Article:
Okay, so you've managed that, now what? The next most important thing is to know what's going on in the world, even if the power goes out. There are 3 types of broadcasts that will help you to figure this out. Any of these you choose to get should be able to be powered with batteries, and it's even better if you can charge them while you use them. I'll show an example of that later.

The easiest for most people is broadcast radio. If nothing else, you can use your car radio, but far better than that would be to have one inside, that is easily portable. Another easy one is a National Weather Service radio. These are rather inexpensive, and will allow you to get weather alerts. I bought one on Amazon for about $40 that has a stand that will charge it while it's in use. There's even one that will cover AM/FM radio as well, and charge your cell phones! This could easily be carried around as needed as well. I should note, these will only work if you are in an area covered by NWS. I talk on my blog about how to extend coverage. The last is television, take a look at battery powered TVs.

In future posts, I'll continue the topic of emergency communications, at every level I know about, but for now, these simple tips can help you be prepared for the next emergency that comes your way!

Saturday, August 17, 2013

Most Popular US Amateur Radio Call Sign Prefixes

I was playing around with the FCC database of amateur radio call signs, and decided to do something fun, yet interesting. I counted a list of all of the prefixes for every amateur radio call sign currently in use. This list has active call signs filtered, and is the data from August 14, 2013. This list makes no attempt to find out if any of these people are actually active. The main purpose of this list is to help identify difficult prefixes, for use in the CQ WPX award. In addition, this list could could be used to help one find an empty prefix for a cool looking Vanity Call Sign, but that's not quite the intent. There are a total of 884 US prefixes in use right now, pretty amazing actually.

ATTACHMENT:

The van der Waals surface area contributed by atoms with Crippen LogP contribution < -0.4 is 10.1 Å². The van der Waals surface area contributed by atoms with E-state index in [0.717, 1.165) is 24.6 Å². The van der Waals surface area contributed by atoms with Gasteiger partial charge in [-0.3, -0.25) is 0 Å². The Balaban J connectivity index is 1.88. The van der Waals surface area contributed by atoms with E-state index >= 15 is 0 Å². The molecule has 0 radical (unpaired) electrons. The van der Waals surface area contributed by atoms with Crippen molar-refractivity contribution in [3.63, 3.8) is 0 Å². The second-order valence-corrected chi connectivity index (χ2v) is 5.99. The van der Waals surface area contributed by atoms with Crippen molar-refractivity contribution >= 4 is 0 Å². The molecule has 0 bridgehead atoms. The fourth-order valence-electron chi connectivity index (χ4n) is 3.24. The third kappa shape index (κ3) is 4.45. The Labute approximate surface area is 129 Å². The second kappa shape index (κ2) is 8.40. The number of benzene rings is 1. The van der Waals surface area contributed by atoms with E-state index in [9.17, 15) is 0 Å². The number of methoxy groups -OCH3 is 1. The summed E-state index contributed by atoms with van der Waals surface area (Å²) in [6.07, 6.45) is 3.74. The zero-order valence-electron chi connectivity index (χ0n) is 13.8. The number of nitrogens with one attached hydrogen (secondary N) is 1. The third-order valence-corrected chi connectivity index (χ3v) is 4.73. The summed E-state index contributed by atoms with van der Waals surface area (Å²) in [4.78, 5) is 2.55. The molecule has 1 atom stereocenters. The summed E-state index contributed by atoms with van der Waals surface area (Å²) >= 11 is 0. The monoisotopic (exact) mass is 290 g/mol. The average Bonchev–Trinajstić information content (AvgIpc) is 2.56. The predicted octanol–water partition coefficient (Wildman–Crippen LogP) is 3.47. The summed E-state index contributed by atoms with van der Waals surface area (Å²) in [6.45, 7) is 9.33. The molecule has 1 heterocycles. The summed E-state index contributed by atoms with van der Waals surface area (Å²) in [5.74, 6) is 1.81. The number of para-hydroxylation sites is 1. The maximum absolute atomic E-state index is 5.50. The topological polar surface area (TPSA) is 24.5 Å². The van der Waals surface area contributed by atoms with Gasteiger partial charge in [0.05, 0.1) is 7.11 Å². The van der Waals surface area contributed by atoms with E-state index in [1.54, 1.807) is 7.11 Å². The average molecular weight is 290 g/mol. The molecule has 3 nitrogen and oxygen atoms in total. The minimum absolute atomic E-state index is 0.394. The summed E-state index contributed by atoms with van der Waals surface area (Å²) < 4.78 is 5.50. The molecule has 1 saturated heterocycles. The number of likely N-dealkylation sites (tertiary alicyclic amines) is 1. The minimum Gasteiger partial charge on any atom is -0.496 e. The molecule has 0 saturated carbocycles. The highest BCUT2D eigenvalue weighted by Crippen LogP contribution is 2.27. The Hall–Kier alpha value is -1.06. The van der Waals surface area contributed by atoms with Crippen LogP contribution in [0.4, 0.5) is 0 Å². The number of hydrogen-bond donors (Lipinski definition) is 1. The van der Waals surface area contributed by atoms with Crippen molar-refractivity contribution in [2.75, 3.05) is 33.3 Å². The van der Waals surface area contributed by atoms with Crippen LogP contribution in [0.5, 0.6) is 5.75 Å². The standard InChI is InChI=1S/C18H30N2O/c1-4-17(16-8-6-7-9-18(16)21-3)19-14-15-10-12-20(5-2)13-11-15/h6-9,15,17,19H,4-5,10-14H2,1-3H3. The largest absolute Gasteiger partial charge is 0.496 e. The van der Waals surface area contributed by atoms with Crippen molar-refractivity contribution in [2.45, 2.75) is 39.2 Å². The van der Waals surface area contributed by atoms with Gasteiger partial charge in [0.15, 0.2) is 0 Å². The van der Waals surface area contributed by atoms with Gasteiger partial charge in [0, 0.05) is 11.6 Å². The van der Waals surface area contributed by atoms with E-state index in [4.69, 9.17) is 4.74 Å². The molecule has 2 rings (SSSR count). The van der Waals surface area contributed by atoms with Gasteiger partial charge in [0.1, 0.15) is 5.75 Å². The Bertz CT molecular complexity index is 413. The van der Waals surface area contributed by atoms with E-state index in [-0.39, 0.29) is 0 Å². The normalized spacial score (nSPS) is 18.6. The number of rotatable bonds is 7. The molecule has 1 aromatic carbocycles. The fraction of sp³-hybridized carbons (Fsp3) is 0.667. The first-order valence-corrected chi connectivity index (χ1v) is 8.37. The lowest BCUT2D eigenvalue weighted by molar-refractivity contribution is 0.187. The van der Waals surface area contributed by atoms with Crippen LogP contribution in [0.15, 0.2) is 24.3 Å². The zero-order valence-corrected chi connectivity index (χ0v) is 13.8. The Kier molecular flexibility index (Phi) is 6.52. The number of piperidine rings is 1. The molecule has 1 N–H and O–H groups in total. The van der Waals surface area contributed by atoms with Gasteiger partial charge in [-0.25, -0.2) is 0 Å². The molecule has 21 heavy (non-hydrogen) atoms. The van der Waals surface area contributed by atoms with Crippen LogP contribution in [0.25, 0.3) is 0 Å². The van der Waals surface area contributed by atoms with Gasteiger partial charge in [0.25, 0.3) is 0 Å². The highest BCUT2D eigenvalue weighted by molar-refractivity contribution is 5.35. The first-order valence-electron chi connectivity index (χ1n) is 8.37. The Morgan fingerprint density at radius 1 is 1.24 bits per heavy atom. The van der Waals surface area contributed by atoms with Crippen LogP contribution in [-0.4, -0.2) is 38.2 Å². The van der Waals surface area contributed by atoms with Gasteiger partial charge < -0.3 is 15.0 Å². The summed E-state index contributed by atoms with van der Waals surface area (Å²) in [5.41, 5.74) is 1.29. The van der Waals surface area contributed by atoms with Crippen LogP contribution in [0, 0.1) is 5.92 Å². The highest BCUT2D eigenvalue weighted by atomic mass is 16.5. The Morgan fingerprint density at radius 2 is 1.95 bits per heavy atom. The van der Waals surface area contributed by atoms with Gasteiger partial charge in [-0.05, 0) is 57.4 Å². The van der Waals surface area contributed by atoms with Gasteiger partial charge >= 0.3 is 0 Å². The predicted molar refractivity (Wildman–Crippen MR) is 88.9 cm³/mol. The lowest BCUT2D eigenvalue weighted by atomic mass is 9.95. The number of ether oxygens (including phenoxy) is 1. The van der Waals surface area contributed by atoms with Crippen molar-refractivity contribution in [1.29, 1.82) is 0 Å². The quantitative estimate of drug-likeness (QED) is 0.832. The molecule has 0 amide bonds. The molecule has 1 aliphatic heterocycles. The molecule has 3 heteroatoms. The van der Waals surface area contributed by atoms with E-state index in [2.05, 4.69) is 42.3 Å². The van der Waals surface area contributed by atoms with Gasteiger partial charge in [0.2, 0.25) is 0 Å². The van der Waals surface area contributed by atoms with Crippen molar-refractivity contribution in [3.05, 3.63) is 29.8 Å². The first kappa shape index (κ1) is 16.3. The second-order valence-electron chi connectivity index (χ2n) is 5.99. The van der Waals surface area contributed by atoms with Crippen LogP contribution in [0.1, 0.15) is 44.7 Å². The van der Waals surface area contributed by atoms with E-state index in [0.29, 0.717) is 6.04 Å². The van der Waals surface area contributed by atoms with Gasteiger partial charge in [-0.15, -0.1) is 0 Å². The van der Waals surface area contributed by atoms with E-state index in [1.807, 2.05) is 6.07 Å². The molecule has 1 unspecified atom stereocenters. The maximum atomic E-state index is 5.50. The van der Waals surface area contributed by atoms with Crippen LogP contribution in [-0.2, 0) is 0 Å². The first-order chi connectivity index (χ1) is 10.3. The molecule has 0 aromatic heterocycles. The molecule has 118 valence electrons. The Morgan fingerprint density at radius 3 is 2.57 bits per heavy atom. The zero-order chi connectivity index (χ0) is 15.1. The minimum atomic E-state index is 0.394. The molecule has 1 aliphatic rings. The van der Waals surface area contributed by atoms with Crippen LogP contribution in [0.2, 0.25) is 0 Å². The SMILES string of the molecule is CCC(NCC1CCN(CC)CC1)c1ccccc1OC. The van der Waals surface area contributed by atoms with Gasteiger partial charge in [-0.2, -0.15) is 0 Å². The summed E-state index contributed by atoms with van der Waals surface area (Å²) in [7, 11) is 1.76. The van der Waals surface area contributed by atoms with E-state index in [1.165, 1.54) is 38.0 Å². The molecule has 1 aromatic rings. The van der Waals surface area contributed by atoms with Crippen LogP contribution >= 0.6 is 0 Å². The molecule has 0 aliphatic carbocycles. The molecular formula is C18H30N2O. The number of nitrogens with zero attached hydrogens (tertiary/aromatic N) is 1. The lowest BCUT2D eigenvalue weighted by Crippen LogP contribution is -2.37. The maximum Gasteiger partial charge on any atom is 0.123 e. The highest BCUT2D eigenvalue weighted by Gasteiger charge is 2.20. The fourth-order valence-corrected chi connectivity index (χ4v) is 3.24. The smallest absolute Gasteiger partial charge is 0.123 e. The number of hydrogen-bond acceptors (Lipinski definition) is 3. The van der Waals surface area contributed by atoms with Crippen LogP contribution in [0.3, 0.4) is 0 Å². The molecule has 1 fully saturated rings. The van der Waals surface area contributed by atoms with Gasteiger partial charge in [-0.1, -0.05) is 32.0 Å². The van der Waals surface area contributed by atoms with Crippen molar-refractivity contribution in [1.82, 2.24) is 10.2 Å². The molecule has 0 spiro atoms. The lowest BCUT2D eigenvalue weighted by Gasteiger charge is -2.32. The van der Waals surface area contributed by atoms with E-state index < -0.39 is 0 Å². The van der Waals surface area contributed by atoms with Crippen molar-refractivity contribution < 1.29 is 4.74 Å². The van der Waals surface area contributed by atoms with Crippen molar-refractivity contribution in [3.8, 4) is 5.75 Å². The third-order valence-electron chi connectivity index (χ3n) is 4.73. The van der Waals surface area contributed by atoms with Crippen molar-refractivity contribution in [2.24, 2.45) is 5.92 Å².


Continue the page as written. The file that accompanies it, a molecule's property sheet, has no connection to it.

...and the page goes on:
Wednesday, August 14, 2013

Status of learning Morse Code

So,  I thought you all might like to see what my CW practice is like. Rather than just give you a bunch of boring statistics, numbers, etc, I thought I'd have fun, and post this transcription. The first part is a partial transcription of a W1AW broadcast from Aug 18, and the other is a QSO I had with a club member tonight (Only what I heard, of course). I think the W1AW broadcast was either 13 or 10 WPM, from 09/12 QST
 page 77, will edit the post when I figure it out. The conversation was about 12 WPM as well. I figured that as this is my 73rd blog post, I'd do something a bit fun. Enjoy!

Saturday, August 10, 2013

IC-735 VOX woes...

I really have enjoyed my Icom IC-735. I really believe it is the best radio that I could buy at the time I bought it, and a fantastic buy for the money I spend. However, I've run in to my first problem with it, and I'm hoping by posting the details, someone out there can point me in the right direction.

Wednesday, August 7, 2013

Preparing to operate CW

So, I'm getting really close to trying to operate on the air live. I still need a bit more practice, but hey, who doesn't? I'm on lesson 28/40 on LCWO, but I have done fairly well with Morse Runner, and copying whole sentances, and other fun stuff like that. So, here's how I'm going to do it.

Saturday, August 3, 2013

Connecting your radio to a computer

On Field Day, I had a wonderful logging system from my club, where we didn't even have to type in the frequency. We were simply allowed to concentrate on making the contact, the computer automatically knew what frequency we were on! This was really neat, and I wondered, how can I make this happen at my home?